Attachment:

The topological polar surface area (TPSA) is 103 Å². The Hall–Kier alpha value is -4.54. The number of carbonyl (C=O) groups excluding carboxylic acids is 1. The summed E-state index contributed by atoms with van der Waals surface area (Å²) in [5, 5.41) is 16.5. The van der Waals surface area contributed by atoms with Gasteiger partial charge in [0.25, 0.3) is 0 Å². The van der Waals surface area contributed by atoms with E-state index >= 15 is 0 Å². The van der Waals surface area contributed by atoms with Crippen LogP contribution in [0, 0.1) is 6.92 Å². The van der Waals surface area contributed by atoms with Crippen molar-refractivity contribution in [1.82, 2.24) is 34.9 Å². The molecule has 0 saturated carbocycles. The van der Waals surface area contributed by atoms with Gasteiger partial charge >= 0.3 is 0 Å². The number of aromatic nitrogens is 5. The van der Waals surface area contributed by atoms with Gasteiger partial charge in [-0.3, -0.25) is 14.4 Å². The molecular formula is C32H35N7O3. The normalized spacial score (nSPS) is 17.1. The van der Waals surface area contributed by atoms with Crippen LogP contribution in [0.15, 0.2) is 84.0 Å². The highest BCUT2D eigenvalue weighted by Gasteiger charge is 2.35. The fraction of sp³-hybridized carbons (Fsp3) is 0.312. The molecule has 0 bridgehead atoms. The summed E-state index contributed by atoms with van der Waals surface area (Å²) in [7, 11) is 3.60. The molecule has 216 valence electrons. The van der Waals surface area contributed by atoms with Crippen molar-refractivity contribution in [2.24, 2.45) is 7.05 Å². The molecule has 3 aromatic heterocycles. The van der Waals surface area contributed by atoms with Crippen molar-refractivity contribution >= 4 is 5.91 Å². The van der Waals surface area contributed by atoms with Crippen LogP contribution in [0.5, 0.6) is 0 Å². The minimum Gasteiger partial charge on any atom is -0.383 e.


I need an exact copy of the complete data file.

The topological polar surface area (TPSA) is 103 Å². The Hall–Kier alpha value is -4.54. The number of carbonyl (C=O) groups excluding carboxylic acids is 1. The summed E-state index contributed by atoms with van der Waals surface area (Å²) in [5, 5.41) is 16.5. The van der Waals surface area contributed by atoms with Gasteiger partial charge in [0.25, 0.3) is 0 Å². The van der Waals surface area contributed by atoms with E-state index >= 15 is 0 Å². The van der Waals surface area contributed by atoms with Crippen LogP contribution in [0, 0.1) is 6.92 Å². The van der Waals surface area contributed by atoms with Crippen molar-refractivity contribution in [1.82, 2.24) is 34.9 Å². The molecule has 0 saturated carbocycles. The van der Waals surface area contributed by atoms with Gasteiger partial charge >= 0.3 is 0 Å². The number of aromatic nitrogens is 5. The van der Waals surface area contributed by atoms with Gasteiger partial charge in [-0.3, -0.25) is 14.4 Å². The molecular formula is C32H35N7O3. The normalized spacial score (nSPS) is 17.1. The van der Waals surface area contributed by atoms with Crippen LogP contribution in [0.15, 0.2) is 84.0 Å². The highest BCUT2D eigenvalue weighted by Gasteiger charge is 2.35. The fraction of sp³-hybridized carbons (Fsp3) is 0.312. The molecule has 0 bridgehead atoms. The summed E-state index contributed by atoms with van der Waals surface area (Å²) in [7, 11) is 3.60. The molecule has 216 valence electrons. The van der Waals surface area contributed by atoms with Crippen molar-refractivity contribution in [2.24, 2.45) is 7.05 Å². The molecule has 3 aromatic heterocycles. The van der Waals surface area contributed by atoms with Crippen molar-refractivity contribution >= 4 is 5.91 Å². The van der Waals surface area contributed by atoms with Crippen LogP contribution in [0.5, 0.6) is 0 Å². The minimum Gasteiger partial charge on any atom is -0.383 e.